M synoviae isolates vary widely in pathogenicity. Isolates from cases of airsacculitis are more apt to produce air sac lesions than isolates from synovial fluid or membranes. Some strains produce the typical clinical disease of synovitis. The paucity of natural outbreaks of clinical synovitis in chickens in recent years may be related to the adaptation of M synoviae to the respiratory tract; however, clinical synovitis in turkeys is relatively common.
    [​IMG]
    Clinical Findings:
    Although slight rales may be present in birds with respiratory infection, usually no signs are noticed. Younger birds, especially those under stress or suffering concurrent infections, are more likely to be affected. Outbreaks of infectious synovitis occur most commonly in chickens at 4-6 wk and in turkeys at 10-12 wk. Lame birds tend to sit. The more severely affected birds are depressed and are found around the feeders and waterers. Swellings of the hocks and footpads are seen. Morbidity is 2-15%, and mortality 1-10%. The effect on egg production is minimal, but instances of egg production losses have occurred.
    Lesions:
    In the respiratory syndrome, airsacculitis occurs when the bird is stressed from Newcastle disease, infectious bronchitis, or improper ventilation. In many cases, air sac lesions resolve after 1-2 wk. Early in synovitis, the liver is enlarged and sometimes green. The spleen is enlarged, and the kidneys are enlarged and pale. A yellow to gray, viscid exudate is present in almost all synovial structures; it is most commonly seen in the keel bursa, hock, and wing joints. In chronic cases, this exudate may become inspissated and orange.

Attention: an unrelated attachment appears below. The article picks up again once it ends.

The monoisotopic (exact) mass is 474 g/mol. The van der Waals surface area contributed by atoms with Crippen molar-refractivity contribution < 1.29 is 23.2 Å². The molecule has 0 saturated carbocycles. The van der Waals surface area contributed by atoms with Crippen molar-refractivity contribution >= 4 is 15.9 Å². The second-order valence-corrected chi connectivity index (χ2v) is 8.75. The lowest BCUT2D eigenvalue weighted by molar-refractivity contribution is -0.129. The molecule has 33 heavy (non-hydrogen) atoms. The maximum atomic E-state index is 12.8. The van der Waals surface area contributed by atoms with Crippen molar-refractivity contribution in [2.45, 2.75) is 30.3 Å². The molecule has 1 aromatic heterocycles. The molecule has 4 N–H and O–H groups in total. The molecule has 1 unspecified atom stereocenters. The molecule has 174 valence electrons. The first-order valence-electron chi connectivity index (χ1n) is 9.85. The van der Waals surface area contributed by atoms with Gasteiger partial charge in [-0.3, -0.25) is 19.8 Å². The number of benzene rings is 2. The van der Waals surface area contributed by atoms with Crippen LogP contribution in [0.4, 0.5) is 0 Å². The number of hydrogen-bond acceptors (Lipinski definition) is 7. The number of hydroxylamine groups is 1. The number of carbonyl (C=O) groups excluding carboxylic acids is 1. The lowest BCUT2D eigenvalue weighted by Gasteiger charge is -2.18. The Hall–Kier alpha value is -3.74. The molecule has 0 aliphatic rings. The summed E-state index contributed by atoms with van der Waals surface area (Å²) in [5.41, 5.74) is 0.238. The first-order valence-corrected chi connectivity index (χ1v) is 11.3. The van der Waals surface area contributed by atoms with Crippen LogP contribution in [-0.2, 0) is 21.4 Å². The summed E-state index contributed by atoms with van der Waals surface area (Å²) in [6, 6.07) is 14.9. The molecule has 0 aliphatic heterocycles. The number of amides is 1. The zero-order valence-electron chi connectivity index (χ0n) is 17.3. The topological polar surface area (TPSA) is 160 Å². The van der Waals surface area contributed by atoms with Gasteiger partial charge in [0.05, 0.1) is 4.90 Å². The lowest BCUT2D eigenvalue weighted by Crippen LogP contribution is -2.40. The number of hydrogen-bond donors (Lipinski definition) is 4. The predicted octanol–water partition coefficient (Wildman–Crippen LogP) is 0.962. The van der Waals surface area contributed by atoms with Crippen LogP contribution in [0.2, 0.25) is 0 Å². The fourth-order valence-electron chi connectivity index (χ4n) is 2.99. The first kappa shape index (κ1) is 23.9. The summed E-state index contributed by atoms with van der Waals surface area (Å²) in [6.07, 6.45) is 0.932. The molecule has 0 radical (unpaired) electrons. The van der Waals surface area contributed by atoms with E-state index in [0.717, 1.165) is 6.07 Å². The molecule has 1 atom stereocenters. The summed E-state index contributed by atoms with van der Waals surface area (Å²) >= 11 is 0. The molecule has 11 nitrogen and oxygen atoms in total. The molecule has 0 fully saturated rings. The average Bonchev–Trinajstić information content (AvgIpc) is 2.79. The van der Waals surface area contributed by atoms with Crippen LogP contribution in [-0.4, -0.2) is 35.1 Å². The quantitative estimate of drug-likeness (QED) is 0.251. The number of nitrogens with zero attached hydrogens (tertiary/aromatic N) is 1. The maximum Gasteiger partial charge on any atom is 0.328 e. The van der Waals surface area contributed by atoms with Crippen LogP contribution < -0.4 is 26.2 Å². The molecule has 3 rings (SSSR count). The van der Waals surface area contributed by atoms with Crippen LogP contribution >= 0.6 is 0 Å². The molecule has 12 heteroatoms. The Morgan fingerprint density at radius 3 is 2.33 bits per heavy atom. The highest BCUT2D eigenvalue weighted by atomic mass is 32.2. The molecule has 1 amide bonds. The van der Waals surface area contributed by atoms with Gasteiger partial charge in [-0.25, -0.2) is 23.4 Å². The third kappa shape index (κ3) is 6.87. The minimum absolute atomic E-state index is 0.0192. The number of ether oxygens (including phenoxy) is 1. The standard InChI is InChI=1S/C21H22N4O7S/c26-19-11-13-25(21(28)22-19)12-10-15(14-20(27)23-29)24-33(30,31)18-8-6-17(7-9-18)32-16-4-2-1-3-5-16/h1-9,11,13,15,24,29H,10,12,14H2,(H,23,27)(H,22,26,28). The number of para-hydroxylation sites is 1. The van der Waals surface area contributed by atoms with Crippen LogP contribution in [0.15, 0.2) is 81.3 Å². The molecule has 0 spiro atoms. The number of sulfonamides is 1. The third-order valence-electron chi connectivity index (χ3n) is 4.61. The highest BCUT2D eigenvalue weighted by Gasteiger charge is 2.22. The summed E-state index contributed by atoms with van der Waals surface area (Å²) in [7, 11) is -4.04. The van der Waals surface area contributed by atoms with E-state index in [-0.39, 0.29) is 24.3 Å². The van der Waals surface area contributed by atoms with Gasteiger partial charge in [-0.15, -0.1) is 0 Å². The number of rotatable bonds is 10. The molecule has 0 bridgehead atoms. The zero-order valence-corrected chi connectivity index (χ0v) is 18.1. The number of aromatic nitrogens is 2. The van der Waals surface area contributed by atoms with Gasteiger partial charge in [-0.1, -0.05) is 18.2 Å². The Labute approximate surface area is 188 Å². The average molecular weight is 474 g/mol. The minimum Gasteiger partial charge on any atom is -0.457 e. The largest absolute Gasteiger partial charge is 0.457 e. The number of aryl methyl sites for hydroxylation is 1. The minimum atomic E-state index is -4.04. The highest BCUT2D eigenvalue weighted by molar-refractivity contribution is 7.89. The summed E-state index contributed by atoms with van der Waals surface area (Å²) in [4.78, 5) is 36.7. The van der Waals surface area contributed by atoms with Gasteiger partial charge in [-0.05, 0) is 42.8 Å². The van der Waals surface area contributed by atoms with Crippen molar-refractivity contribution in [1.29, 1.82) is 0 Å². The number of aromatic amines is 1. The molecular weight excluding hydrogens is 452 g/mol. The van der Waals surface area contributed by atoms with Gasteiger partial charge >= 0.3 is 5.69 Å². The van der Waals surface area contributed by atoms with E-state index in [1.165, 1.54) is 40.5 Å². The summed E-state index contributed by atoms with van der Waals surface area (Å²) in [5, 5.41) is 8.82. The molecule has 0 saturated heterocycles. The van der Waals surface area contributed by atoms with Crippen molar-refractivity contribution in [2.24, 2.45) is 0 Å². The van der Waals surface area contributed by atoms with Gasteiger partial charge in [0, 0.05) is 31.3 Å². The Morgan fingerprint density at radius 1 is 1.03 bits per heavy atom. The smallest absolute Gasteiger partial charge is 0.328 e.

[​IMG]
    Diagnosis:
    A presumptive diagnosis can be based on the lesions and clinical signs, but laboratory confirmation is necessary. Skeletal abnormalities must be eliminated as the cause of lameness. The disease must be differentiated from viral tenosynovitis and from staphylococcal and other bacterial infections.
    The serum plate agglutination or ELISA test is used to detect infected flocks, but cross-reactions with M gallisepticum and other nonspecific reactions may occur. Reactors are confirmed as positive by hemagglutination-inhibition or by isolation and identification of the organism. PCR may be used to rapidly detect the organism in infected tissues. In turkeys, the agglutination test for M synoviae may not be reliable.
    [​IMG]
    Treatment and Control: